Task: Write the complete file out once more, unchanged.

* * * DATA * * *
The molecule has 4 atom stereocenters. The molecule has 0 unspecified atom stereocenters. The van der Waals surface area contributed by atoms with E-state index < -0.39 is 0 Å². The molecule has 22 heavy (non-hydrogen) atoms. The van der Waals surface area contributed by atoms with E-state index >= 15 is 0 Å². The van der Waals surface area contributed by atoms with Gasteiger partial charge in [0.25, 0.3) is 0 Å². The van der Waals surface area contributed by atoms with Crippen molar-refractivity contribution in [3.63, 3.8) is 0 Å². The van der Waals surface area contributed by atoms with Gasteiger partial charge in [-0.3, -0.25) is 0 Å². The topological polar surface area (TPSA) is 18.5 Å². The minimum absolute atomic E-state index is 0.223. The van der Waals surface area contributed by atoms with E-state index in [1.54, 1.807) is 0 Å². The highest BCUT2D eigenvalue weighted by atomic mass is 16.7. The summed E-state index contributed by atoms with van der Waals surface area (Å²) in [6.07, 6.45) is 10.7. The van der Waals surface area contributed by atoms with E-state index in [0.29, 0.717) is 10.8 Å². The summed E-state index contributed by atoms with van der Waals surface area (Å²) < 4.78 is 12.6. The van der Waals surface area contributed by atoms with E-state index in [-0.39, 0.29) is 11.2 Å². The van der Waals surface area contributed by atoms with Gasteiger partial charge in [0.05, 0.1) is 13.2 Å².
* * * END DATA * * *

The molecule has 4 atom stereocenters. The molecule has 0 unspecified atom stereocenters. The van der Waals surface area contributed by atoms with E-state index < -0.39 is 0 Å². The molecule has 22 heavy (non-hydrogen) atoms. The van der Waals surface area contributed by atoms with E-state index >= 15 is 0 Å². The van der Waals surface area contributed by atoms with Gasteiger partial charge in [0.25, 0.3) is 0 Å². The van der Waals surface area contributed by atoms with Crippen molar-refractivity contribution in [3.63, 3.8) is 0 Å². The van der Waals surface area contributed by atoms with Gasteiger partial charge in [-0.3, -0.25) is 0 Å². The topological polar surface area (TPSA) is 18.5 Å². The minimum absolute atomic E-state index is 0.223. The van der Waals surface area contributed by atoms with E-state index in [1.54, 1.807) is 0 Å². The highest BCUT2D eigenvalue weighted by atomic mass is 16.7. The summed E-state index contributed by atoms with van der Waals surface area (Å²) in [6.07, 6.45) is 10.7. The van der Waals surface area contributed by atoms with E-state index in [0.29, 0.717) is 10.8 Å². The summed E-state index contributed by atoms with van der Waals surface area (Å²) < 4.78 is 12.6. The van der Waals surface area contributed by atoms with E-state index in [-0.39, 0.29) is 11.2 Å². The van der Waals surface area contributed by atoms with Gasteiger partial charge in [0.05, 0.1) is 13.2 Å².